Newby, Sep 12, 2008
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  10. Newby
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    For anyone who hasn't read the history of AARP, here is a short version from Andy Rooney of 60-minutes.


    THERE'S GOLD IN THE OLD

    There's big money in old folks if you get enough of them to buy your product. No organization knows this better than the AARP, the American Association of Retired Persons, with thirty-five million members.

    I'm plenty old enough to belong to the AARP—they've reduced the age requirement to fifty—but I've never joined. I'm prejudiced against the AARP because of the bad start it got. People tell me all that is in its dark past and I know it's unfair but my negative feeling about the gigantic association won't go away.

    The AARP was started in 1958 by an insurance salesman named Leonard Davis after he met an elderly woman named Ethel Percy Andrus, who had been working to help teachers with medical insurance through an organization called The National Association of Retired Teachers.

    Davis recognized a good thing when he saw it and realized the market for insurance sales to old people wasn't limited to teachers. He wanted to expand it to include "persons" so he put up $50,000 to establish the AARP.

    This was not an eleemosynary institution. Andrus's interest was old people; Davis's interest was money. He put together the Colonial Penn Insurance Company which he made certain, through several legal maneuvers, was in firm control of the AARP. He then started using it, through its magazine Modern Maturity, as a sales tool for insurance policies.

    Leonard Davis made hundreds of millions of dollars from the sale of insurance policies to AARP members. For several years, Colonial Penn was the single most profitable company in the United States, even though the policies it sold to AARP and NRTA members were rated "poor."

    Davis's plan was a deviously ingenious sales scheme. The AARP was not much more than a front for his insurance company. At local AARP meetings around the country, volunteers set up desks to sell insurance. They didn't even have to pay salespeople. They conned members into thinking they were doing charitable work. The AARP office in Washington did not even have a list of its own members. That membership was kept under lock and key in the offices of the Colonial Penn Insurance Company.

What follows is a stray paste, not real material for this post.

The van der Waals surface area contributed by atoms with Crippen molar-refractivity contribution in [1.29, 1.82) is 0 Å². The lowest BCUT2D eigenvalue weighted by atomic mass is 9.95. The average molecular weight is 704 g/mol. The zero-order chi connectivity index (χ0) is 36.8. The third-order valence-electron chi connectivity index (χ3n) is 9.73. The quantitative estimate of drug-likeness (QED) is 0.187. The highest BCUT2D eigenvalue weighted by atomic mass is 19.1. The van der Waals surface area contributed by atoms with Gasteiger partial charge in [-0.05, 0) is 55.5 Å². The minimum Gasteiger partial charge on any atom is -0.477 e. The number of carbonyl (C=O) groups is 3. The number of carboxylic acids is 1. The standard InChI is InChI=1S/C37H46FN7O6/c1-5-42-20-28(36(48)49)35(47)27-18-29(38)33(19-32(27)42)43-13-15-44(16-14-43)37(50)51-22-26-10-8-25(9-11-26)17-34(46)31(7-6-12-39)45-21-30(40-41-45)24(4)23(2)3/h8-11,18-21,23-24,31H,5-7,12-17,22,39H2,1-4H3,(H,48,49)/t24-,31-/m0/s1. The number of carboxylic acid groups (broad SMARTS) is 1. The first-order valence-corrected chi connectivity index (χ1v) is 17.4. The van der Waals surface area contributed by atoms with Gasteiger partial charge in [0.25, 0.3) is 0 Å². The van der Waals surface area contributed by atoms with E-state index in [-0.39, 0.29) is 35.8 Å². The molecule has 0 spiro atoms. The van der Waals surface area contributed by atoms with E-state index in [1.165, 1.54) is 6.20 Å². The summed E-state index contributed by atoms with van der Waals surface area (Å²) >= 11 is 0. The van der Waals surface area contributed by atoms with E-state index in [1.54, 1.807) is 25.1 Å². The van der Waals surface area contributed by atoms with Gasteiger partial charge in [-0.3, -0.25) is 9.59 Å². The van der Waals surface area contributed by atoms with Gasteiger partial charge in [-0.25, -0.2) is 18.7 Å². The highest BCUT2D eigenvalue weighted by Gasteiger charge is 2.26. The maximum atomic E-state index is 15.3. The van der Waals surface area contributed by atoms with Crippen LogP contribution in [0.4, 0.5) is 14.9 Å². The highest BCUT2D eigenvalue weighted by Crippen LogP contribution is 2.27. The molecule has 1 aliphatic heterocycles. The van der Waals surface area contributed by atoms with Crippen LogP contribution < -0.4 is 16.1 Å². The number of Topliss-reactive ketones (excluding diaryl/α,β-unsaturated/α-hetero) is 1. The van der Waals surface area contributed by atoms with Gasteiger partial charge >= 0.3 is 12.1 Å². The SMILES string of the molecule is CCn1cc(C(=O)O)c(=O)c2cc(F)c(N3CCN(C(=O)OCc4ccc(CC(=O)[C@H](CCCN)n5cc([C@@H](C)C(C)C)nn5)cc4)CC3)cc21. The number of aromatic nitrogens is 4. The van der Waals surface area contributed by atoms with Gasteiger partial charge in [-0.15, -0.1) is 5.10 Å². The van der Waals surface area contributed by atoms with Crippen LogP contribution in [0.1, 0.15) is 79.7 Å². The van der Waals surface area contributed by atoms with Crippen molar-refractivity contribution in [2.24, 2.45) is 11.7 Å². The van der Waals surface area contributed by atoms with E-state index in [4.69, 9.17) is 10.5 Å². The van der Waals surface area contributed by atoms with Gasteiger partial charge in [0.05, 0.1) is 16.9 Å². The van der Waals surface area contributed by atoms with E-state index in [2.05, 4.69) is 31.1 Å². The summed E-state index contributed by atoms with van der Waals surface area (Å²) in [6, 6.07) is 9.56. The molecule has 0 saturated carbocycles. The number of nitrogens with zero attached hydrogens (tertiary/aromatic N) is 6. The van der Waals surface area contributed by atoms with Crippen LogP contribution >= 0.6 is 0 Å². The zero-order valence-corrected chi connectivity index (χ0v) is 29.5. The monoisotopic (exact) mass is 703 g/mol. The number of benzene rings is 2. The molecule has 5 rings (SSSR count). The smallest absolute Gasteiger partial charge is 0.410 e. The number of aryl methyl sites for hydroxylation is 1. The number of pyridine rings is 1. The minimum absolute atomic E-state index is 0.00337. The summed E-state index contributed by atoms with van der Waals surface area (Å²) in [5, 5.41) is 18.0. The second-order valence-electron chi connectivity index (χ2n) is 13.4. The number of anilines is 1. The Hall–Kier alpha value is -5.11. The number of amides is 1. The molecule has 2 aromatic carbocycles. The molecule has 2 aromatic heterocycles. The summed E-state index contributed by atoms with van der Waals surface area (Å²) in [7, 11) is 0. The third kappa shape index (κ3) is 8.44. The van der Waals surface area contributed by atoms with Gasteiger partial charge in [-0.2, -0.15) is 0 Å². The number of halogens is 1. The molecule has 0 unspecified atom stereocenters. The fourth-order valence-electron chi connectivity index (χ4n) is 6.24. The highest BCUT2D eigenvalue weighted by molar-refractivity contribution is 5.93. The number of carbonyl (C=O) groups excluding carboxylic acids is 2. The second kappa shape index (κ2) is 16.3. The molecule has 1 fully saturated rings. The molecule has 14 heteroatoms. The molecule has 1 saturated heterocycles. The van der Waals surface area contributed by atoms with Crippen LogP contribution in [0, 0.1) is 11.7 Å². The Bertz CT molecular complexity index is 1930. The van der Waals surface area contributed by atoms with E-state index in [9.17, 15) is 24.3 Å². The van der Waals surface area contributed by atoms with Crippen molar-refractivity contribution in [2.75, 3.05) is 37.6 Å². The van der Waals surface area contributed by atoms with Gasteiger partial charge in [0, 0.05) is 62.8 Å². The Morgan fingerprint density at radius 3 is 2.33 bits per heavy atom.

After a 60 Minutes report exposing all this was broadcast in 1978, the AARP got rid of Colonial Penn and signed up with the Prudential Insurance Company.

    Just last week the AARP ended its eighteen-year association with Prudential and has given its 64 billion contract to the United Health Care Corporation. I know nothing about the arrangement except you can bet that the AARP will be taking a 3 percent kickback from every single premium its members pay. Nothing illegal there. It's just that I still have a bad taste in my mouth.

    People have told me of the good things the AARP does and I believe them. Cyril Brickfield, a lawyer and an important part of the Leonard Davis machine that so efficiently ran the AARP for its own profit, finally left a few years ago with an exit fee so large the AARP won't say what it was.

    The AARP's current executive director is a former Catholic priest and longtime AARP employee named Horace Deets. He was hired twenty years ago by Harriet Miller, then the director, who was fired when she openly disapproved of what Leonard Davis was doing.

    She won a $445,000 lawsuit against the AARP and is now, of all things, mayor of Santa Barbara, California. Leonard Davis lives in Florida. I don't think they exchange greeting cards.

    People speak highly of Deets but I am not at ease with anyone who accepted the heavy hand of Leonard Davis for so long.

    The most prickly thorn in the AARPs side now is Sen. Alan Simpson. The AARP enjoys tax exemption and nonprofit mailing privileges that amount to millions of dollars a year and Simpson has tried to have them taken away. He claims that AARP publications and mailings are ads for their many business enterprises and should be taxed and that their mailings should bear stamps like any other for-profit company's mail.

    The AARP does have a lot of income-producing sidelines. As a small example, AARP members get a reduced rate if they rent a car from Hertz or Avis and the AARP, in turn, collects 5 percent of what members pay the rental company. It's still a good deal for members.

    Simpson's opponents claim his is a political vendetta being waged against the AARP because he feels the organization has generally supported Democratic causes. In view of this criticism, which they don't to want to spread and ruin their lobbying efforts in Congress, the AARP has been neutral to the point of paranoia during the current Presidential race.

    Maybe I'll join the AARP when they lower the age limit to forty-five.
     
    Newby, Sep 12, 2008